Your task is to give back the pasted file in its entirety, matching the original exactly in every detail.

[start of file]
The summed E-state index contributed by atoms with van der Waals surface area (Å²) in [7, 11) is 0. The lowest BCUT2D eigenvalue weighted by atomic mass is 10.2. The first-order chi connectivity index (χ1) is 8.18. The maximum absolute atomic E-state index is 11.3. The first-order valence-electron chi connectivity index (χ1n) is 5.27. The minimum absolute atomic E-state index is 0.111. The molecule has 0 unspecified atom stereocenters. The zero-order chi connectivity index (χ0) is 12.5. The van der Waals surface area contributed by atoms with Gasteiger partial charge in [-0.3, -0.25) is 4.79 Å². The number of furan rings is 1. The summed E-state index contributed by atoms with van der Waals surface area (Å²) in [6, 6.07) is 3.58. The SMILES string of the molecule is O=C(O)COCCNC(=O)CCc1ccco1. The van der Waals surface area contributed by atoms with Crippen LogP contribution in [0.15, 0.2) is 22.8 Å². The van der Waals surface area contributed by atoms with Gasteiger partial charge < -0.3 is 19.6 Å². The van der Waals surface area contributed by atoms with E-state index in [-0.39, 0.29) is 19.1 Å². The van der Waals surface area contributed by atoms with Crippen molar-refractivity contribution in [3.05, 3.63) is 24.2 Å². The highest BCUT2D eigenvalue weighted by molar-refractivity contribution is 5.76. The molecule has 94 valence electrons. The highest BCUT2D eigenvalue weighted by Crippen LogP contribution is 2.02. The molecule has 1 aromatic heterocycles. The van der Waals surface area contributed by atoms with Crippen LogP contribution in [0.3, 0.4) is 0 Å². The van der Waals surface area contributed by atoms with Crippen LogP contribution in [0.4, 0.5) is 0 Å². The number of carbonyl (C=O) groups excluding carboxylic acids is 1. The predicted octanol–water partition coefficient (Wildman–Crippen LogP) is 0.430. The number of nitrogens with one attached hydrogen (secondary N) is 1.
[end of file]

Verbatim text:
The summed E-state index contributed by atoms with van der Waals surface area (Å²) in [7, 11) is 0. The lowest BCUT2D eigenvalue weighted by atomic mass is 10.2. The first-order chi connectivity index (χ1) is 8.18. The maximum absolute atomic E-state index is 11.3. The first-order valence-electron chi connectivity index (χ1n) is 5.27. The minimum absolute atomic E-state index is 0.111. The molecule has 0 unspecified atom stereocenters. The zero-order chi connectivity index (χ0) is 12.5. The van der Waals surface area contributed by atoms with Gasteiger partial charge in [-0.3, -0.25) is 4.79 Å². The number of furan rings is 1. The summed E-state index contributed by atoms with van der Waals surface area (Å²) in [6, 6.07) is 3.58. The SMILES string of the molecule is O=C(O)COCCNC(=O)CCc1ccco1. The van der Waals surface area contributed by atoms with Crippen LogP contribution in [0.15, 0.2) is 22.8 Å². The van der Waals surface area contributed by atoms with Gasteiger partial charge < -0.3 is 19.6 Å². The van der Waals surface area contributed by atoms with E-state index in [-0.39, 0.29) is 19.1 Å². The van der Waals surface area contributed by atoms with Crippen molar-refractivity contribution in [3.05, 3.63) is 24.2 Å². The highest BCUT2D eigenvalue weighted by molar-refractivity contribution is 5.76. The molecule has 94 valence electrons. The highest BCUT2D eigenvalue weighted by Crippen LogP contribution is 2.02. The molecule has 1 aromatic heterocycles. The van der Waals surface area contributed by atoms with Crippen LogP contribution in [0.3, 0.4) is 0 Å². The van der Waals surface area contributed by atoms with Crippen LogP contribution in [0.4, 0.5) is 0 Å². The number of carbonyl (C=O) groups excluding carboxylic acids is 1. The predicted octanol–water partition coefficient (Wildman–Crippen LogP) is 0.430. The number of nitrogens with one attached hydrogen (secondary N) is 1.